Counties, cities spared from ‘haircut’ bill

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CHARLES TOWN – While cities and counties were successful in their efforts to remove cuts to money they receive from gambling taxes from Gov. Earl Ray Tomblin’s “haircut” bill, the legislation will still result in significant reductions to certain state programs.

House Bill 4333 passed the House of Delegates Feb. 26 by a vote of 72 to 25, with three members not voting after the House Finance Committee rewrote the bill to remove all cuts to local government.

All of Jefferson County’s delegates voted against the bill, which has been referred to the Senate Finance Committee, where it has yet to be taken up or put on an agenda.

Nonetheless, horsemen remain concerned about the bill, which is set to cut a variety of subsidies for horse racing, including purses awarded to race winners, though by less than the original bill would have.

Funding to state programs that derive from gambling taxes, including a fund to improve the Capitol’s Dome, will be cut entirely.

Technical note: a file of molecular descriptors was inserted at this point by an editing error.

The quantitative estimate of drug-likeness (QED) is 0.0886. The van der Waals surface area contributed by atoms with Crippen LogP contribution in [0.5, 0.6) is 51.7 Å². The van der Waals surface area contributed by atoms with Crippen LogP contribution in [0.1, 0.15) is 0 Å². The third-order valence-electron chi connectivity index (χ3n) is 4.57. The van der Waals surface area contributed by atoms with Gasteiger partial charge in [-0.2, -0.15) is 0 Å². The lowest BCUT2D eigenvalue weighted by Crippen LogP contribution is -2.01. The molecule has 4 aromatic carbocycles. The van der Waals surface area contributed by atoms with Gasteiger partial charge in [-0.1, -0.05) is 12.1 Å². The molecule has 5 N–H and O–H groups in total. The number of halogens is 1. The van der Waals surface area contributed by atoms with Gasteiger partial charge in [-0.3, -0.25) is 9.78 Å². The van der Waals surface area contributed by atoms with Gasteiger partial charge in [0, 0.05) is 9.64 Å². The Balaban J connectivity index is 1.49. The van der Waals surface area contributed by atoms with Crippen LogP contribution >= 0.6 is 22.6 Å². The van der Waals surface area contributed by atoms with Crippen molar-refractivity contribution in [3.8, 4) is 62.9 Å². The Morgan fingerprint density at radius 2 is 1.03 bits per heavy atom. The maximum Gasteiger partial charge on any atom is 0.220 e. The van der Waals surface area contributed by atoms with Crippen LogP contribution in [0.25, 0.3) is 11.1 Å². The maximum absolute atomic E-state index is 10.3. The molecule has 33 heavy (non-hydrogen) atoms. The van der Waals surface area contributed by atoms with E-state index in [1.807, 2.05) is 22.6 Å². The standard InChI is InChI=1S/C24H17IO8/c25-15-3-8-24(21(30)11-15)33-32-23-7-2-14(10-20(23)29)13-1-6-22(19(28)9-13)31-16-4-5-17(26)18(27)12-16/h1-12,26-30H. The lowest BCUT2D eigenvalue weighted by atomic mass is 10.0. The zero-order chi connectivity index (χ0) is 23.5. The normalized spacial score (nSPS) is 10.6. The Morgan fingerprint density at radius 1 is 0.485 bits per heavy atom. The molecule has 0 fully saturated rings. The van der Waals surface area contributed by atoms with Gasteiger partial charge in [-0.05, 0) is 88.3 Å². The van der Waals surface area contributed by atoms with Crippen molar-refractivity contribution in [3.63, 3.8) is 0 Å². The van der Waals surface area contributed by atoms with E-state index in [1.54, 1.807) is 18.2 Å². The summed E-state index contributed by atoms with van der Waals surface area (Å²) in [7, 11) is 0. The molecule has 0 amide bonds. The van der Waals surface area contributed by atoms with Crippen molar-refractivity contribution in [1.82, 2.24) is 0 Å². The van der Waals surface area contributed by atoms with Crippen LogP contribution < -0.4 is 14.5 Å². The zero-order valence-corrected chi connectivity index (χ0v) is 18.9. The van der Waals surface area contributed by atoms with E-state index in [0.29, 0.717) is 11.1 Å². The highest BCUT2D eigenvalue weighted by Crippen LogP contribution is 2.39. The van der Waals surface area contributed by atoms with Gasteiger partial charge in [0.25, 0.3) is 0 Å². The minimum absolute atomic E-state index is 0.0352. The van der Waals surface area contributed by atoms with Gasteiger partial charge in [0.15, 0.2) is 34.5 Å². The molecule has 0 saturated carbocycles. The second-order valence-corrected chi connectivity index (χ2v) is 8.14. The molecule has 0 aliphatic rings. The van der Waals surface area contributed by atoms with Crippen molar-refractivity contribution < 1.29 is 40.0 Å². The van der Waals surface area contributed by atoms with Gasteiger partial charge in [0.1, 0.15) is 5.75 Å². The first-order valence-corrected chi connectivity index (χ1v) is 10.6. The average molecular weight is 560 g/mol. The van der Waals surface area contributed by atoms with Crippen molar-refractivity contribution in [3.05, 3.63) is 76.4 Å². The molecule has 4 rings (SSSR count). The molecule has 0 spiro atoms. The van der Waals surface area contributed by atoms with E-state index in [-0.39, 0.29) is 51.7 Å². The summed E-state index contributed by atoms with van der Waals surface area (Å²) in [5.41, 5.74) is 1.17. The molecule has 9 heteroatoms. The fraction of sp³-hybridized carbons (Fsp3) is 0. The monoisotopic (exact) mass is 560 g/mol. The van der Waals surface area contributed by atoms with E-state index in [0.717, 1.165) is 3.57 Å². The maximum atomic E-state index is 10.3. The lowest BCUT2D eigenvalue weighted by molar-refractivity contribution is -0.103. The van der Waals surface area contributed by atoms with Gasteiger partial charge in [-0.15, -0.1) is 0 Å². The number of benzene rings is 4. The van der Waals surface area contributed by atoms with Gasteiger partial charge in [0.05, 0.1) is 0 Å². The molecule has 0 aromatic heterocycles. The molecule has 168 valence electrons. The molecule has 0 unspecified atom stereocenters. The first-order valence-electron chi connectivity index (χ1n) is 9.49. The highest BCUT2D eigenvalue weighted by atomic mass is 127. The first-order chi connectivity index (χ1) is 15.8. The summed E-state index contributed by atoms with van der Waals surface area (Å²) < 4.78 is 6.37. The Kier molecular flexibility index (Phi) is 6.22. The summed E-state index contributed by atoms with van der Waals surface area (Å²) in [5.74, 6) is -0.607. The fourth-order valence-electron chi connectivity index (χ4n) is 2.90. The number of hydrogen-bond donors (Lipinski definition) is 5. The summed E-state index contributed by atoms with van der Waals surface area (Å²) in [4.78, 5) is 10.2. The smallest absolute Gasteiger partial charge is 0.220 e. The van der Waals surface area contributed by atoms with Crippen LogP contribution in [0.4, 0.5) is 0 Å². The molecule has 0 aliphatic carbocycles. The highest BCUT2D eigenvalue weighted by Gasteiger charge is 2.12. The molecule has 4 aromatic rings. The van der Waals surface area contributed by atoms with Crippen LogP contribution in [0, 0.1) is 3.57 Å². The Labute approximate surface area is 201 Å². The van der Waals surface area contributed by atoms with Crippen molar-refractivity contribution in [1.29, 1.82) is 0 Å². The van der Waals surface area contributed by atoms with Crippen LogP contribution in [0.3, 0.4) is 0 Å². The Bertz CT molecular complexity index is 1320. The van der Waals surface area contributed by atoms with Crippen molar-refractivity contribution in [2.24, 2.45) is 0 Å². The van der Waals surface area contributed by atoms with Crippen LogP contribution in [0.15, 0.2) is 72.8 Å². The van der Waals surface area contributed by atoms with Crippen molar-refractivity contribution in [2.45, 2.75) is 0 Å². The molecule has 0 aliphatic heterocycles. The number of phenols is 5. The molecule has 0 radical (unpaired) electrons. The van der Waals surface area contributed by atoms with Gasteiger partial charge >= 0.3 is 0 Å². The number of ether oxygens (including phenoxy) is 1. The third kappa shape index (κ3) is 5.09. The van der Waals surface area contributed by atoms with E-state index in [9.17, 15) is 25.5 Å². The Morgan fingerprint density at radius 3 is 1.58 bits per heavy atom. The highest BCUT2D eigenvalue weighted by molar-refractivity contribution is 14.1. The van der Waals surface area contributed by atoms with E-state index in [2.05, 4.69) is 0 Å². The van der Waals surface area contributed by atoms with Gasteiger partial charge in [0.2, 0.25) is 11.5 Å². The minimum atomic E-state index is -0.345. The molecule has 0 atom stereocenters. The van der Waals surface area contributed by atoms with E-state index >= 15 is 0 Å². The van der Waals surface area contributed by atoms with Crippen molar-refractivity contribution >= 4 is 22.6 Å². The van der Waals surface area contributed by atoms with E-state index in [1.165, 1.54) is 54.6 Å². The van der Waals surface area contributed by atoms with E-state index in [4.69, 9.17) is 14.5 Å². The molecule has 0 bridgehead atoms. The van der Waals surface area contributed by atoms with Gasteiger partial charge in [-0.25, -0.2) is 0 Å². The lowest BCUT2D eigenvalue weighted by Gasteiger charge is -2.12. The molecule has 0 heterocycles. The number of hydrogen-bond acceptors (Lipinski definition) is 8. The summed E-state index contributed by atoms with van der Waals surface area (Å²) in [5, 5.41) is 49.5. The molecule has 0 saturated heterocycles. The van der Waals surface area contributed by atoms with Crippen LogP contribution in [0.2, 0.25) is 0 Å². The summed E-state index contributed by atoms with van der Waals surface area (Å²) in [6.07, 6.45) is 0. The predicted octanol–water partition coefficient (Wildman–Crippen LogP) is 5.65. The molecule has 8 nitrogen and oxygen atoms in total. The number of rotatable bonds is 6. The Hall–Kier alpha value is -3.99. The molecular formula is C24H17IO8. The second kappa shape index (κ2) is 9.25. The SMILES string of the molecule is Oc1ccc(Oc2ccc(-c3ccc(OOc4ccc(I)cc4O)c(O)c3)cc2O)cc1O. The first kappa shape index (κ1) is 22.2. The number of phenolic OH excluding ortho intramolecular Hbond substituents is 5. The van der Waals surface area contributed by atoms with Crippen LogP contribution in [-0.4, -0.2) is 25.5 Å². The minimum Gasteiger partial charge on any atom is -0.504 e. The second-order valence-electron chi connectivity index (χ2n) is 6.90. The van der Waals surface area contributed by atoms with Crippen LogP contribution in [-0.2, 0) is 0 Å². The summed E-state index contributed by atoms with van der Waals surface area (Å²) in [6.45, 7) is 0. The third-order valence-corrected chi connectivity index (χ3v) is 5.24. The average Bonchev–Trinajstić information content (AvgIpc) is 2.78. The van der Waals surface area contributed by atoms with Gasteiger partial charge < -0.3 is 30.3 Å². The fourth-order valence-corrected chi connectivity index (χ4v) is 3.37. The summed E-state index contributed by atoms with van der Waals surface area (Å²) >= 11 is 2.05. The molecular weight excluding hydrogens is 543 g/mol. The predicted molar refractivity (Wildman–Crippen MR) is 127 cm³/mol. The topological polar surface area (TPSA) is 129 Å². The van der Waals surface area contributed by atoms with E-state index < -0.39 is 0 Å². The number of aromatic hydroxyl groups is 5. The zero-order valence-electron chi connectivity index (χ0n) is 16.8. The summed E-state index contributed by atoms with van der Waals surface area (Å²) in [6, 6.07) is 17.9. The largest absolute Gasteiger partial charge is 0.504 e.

Racing subsidies will be cut 10 percent. Subsidies to the casinos themselves will be cut 10 percent, but subsidies to their employee pensions and benefits will not be cut.

As originally drafted, the bill would have cut 15 percent from the distribution counties and municipalities receive from video lottery and table gaming revenue at a time when this revenue has fallen sharply at Hollywood Casino – the most lucrative casino in the state – due to new competition in Maryland.

Penn National Gaming told stock analysts in its most recent earnings call that it expects revenue to continue falling there as more competition is brought online.

Reducing county and municipal distributions by 15 percent would have amounted to a total cut of some $4.3 million throughout the state.

Local governments are currently projected by the Lottery Commission to receive some $28.6 million from gambling taxes in the coming fiscal year.

There will be no cuts to the portion of funds sent to the state’s general revenue or worker’s compensation fund. State promotional funds will be cut 10 percent.

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